- Reduced absenteeism indicates that employees are being provided with adequate training and support which ensures that employers are dealing with their employees appropriately and professionally. This helps in reducing the employee’s absenteeism and enhance the level of organizational justice (Baldwin, n.d.).
- Improved health outcomes and well-being is an important focus of organizational psychology and management research. Both the factors will help in achieving organizational justice (Eib, n.d.). Positive organizational justice perceptions may trigger positive emotions and help the employee in fulfilling the need for a meaningful existence which may also affect individuals’ health and their well being positively (Cropanzano & Byrne, 2001).
Limitations of justice theory
The theory of justice in performance management system perceived by employees has some limitations also. Justice theory sometimes viewed as time-consuming and controversial, especially when it comes to increment of pay structure of the employees which leads to dissatisfaction among them. This is because supervisors tend to become bias and pass their own judgments which can make the employers to deviate from their goal targets.
Employees may sometimes perceive that they are performing at an outstanding level while the supervisor sees such performance as average. So there is a chance that Justice Theory may involves emotions on the part of employers in assessing the performance level of employees (Gupta & Upadhyay, 2012). Employers may make errors in their judgment or permit biases during the process of evaluation. This might occur because they focus on the negative aspects and not balancing it with the positive aspects. In some cases the employers do not have required information to evaluate their employees.
Application of justice theory
It can be concluded that justice theory being perceived by employees is an important parameter for an organizational effectiveness. This is because it individually affects its working employee who are responsible for carrying out different organizational tasks. It promotes better planning for the institution, which results in achieving the employee goals to organizational goals. In today’s competitive marketplace, it is important for employers to provide employees with organizational justice in order reap the positive outcomes of well performing employees. It promotes communication and participation to both parties resulting in increased trust.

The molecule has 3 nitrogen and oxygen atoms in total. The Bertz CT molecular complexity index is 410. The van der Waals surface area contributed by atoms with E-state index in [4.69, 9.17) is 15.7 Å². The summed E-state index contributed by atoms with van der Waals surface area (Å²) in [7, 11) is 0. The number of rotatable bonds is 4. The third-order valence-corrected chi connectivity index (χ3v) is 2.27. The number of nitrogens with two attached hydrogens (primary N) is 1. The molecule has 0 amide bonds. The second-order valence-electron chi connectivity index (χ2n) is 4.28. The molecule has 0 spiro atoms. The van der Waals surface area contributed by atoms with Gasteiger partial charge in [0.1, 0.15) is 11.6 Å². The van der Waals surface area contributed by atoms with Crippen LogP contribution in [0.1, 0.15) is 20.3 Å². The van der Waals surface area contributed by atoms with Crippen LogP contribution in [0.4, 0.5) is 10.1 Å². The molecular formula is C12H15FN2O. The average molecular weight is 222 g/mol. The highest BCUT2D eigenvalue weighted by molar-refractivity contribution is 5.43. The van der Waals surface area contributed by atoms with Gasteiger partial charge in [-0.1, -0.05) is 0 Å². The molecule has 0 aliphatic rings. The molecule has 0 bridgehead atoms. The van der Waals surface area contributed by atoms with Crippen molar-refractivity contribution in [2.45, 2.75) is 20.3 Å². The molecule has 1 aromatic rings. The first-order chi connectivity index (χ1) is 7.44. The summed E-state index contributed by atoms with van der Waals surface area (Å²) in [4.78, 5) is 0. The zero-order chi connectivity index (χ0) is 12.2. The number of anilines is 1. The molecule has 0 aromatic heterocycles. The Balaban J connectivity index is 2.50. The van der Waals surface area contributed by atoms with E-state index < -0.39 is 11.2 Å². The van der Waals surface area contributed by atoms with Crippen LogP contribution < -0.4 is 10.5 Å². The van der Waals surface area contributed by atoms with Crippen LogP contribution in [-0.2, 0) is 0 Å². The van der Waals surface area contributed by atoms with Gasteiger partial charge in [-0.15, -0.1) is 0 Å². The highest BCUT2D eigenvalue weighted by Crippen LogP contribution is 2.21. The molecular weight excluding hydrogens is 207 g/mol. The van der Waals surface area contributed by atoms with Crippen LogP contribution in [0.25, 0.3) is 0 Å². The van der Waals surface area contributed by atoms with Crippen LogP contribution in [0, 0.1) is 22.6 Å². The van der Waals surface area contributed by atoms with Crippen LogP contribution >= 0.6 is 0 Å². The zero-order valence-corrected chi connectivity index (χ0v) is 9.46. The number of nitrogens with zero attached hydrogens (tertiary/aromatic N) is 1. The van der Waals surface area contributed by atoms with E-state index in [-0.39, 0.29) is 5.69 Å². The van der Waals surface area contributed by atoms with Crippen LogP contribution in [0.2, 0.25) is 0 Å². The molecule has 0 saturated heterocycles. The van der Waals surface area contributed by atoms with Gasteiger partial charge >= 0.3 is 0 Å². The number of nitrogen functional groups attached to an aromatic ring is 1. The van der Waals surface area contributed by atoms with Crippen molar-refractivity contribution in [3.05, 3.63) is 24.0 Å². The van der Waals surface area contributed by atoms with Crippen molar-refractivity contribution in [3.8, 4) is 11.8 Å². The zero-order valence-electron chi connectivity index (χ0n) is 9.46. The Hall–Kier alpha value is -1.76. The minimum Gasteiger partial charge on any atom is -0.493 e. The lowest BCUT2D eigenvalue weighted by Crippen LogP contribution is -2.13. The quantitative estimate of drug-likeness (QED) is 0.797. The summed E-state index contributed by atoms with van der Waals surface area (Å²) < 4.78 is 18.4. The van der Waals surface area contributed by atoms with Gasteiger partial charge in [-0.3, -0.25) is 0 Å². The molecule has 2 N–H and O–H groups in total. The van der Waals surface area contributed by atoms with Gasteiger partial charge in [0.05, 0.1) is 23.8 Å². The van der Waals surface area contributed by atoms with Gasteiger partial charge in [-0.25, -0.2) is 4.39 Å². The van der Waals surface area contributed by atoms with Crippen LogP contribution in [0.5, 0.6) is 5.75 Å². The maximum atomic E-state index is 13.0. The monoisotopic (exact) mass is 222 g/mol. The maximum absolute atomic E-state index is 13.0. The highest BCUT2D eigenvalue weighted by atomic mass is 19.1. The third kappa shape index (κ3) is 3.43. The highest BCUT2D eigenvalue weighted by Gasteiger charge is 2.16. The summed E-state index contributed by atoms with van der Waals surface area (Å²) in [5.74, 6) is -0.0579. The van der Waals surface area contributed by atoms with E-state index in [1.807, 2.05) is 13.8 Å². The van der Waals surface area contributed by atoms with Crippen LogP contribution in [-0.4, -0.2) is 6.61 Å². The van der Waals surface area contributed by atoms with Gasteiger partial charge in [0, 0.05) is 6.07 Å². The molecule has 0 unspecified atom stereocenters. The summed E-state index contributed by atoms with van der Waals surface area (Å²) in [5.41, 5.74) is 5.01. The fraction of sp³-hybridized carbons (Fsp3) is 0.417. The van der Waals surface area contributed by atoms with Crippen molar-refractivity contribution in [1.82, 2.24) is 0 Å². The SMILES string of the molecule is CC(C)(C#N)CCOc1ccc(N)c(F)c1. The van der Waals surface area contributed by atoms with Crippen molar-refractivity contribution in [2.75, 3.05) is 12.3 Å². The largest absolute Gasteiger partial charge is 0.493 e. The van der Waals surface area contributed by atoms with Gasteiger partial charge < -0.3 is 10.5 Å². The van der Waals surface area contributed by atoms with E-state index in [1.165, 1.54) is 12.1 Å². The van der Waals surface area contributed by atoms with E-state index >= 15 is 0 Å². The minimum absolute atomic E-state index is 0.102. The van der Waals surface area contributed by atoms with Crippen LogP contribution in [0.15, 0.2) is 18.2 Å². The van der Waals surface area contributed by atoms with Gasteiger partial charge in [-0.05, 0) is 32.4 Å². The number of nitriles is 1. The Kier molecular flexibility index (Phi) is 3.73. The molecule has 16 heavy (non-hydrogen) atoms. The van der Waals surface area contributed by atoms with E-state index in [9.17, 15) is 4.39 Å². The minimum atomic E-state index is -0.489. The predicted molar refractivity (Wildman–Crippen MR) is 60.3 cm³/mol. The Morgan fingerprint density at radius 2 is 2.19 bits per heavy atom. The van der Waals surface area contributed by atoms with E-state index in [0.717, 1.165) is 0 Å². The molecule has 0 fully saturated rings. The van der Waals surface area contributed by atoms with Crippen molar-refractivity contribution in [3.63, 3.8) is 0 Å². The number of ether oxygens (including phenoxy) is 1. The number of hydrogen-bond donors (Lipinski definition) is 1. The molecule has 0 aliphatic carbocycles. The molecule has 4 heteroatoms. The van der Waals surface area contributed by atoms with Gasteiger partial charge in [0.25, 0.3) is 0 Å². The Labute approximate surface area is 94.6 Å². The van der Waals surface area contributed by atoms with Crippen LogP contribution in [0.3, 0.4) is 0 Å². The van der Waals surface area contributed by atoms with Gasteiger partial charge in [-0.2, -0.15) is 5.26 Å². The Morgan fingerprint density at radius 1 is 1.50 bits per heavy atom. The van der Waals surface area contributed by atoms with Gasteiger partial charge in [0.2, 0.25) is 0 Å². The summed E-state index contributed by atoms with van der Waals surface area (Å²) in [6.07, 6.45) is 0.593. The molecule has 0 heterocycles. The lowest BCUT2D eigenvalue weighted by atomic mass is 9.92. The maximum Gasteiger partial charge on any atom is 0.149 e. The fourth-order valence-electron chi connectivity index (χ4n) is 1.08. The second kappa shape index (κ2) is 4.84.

- Allameh, S. M., & Rostami, N. A. (2014). Survey Relationship between Organizational Justice and Organizational Citizenship Behavior. International Journal of Management Academy, 2(3), 1–8.
- Baldwin, S. (n.d.). Organisational Justice The Institute for Employment Studies The IES HR Network Organisational Justice.
- Boipono, M. (2014). No Title. IMPLEMENTATION OF PERFORMANCE MANAGEMENT SYSTEM (PMS) IN SCHOOLS: SUCCESS FACTORS, 2(5), 189–194.
- Çelik, M., & Saritürk, M. (2012). ORGANIZATIONAL JUSTICE AND MOTIVATION RELATIONSHIP: THE CASE OF ADIYAMAN UNIVERSITY, 353–382.
- Cropanzano, R., & Byrne, Z. (2001). Moral Virtues, Fairness Heuristics, Social Entities, and Other Denizens of Organizational Justice. Journal of Vocational Behavior, 58, 164–209.
- Eib, C. (n.d.). Processes of Organizational Justice Insights into the perception and enactment of justice.
- Gupta, A., & Upadhyay, D. (2012). Impact of effectiveness of performance management system on employee satisfaction and commitment. IJMIE, 2(7).
- Hasan Ali. (2010). No Title. A Study of Relationship between Organisational Justice and Job Satisfaction, 5(12).
- Organ. (1988). No Title.
- Wan, H. (2016). Organisational Justice and Citizenship Behaviour in Malaysia. Berlin: Springer. Retrieved from https://books.google.co.in/books?id=h1hECwAAQBAJ&pg=PA112&dq=Organisational+Citizenship+Behaviour&hl=en&sa=X&ved=0ahUKEwiX4Kz-ucjQAhUMuI8KHSd6AOUQ6AEIIjAB#v=onepage&q=Organisational Citizenship Behaviour&f=false.